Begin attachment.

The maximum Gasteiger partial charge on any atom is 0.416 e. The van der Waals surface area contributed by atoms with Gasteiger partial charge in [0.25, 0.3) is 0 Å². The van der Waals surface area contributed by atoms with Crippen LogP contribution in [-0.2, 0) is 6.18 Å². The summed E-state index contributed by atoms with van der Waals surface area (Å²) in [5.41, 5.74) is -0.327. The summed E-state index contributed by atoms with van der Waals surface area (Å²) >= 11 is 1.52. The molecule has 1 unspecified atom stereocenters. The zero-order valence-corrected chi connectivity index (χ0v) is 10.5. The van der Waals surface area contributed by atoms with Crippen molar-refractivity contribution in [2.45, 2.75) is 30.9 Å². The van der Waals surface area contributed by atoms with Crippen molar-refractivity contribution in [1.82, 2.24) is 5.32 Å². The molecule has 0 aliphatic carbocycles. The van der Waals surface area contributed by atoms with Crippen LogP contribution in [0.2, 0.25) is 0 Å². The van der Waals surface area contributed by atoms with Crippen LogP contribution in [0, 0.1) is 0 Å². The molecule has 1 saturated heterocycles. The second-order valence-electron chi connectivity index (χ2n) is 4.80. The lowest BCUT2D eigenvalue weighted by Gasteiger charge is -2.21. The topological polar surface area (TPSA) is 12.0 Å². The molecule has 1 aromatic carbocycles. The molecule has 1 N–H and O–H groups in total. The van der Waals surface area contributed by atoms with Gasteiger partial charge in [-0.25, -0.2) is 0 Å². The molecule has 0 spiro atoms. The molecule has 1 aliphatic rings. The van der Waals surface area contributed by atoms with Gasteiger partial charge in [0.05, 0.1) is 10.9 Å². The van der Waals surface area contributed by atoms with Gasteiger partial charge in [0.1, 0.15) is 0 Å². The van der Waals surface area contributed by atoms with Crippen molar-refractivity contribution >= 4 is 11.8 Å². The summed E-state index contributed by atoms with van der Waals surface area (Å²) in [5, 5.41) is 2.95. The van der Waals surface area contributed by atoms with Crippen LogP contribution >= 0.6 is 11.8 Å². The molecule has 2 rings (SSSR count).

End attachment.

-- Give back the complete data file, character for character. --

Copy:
The maximum Gasteiger partial charge on any atom is 0.416 e. The van der Waals surface area contributed by atoms with Gasteiger partial charge in [0.25, 0.3) is 0 Å². The van der Waals surface area contributed by atoms with Crippen LogP contribution in [-0.2, 0) is 6.18 Å². The summed E-state index contributed by atoms with van der Waals surface area (Å²) in [5.41, 5.74) is -0.327. The summed E-state index contributed by atoms with van der Waals surface area (Å²) >= 11 is 1.52. The molecule has 1 unspecified atom stereocenters. The zero-order valence-corrected chi connectivity index (χ0v) is 10.5. The van der Waals surface area contributed by atoms with Crippen molar-refractivity contribution in [2.45, 2.75) is 30.9 Å². The van der Waals surface area contributed by atoms with Crippen molar-refractivity contribution in [1.82, 2.24) is 5.32 Å². The molecule has 0 aliphatic carbocycles. The van der Waals surface area contributed by atoms with Crippen LogP contribution in [0.2, 0.25) is 0 Å². The van der Waals surface area contributed by atoms with Crippen LogP contribution in [0, 0.1) is 0 Å². The molecule has 1 saturated heterocycles. The second-order valence-electron chi connectivity index (χ2n) is 4.80. The lowest BCUT2D eigenvalue weighted by Gasteiger charge is -2.21. The topological polar surface area (TPSA) is 12.0 Å². The molecule has 1 aromatic carbocycles. The molecule has 1 N–H and O–H groups in total. The van der Waals surface area contributed by atoms with Gasteiger partial charge in [-0.25, -0.2) is 0 Å². The molecule has 0 spiro atoms. The molecule has 1 aliphatic rings. The van der Waals surface area contributed by atoms with Gasteiger partial charge in [0.05, 0.1) is 10.9 Å². The van der Waals surface area contributed by atoms with Gasteiger partial charge in [0.1, 0.15) is 0 Å². The van der Waals surface area contributed by atoms with Crippen molar-refractivity contribution >= 4 is 11.8 Å². The summed E-state index contributed by atoms with van der Waals surface area (Å²) in [5, 5.41) is 2.95. The van der Waals surface area contributed by atoms with Crippen LogP contribution >= 0.6 is 11.8 Å². The molecule has 2 rings (SSSR count).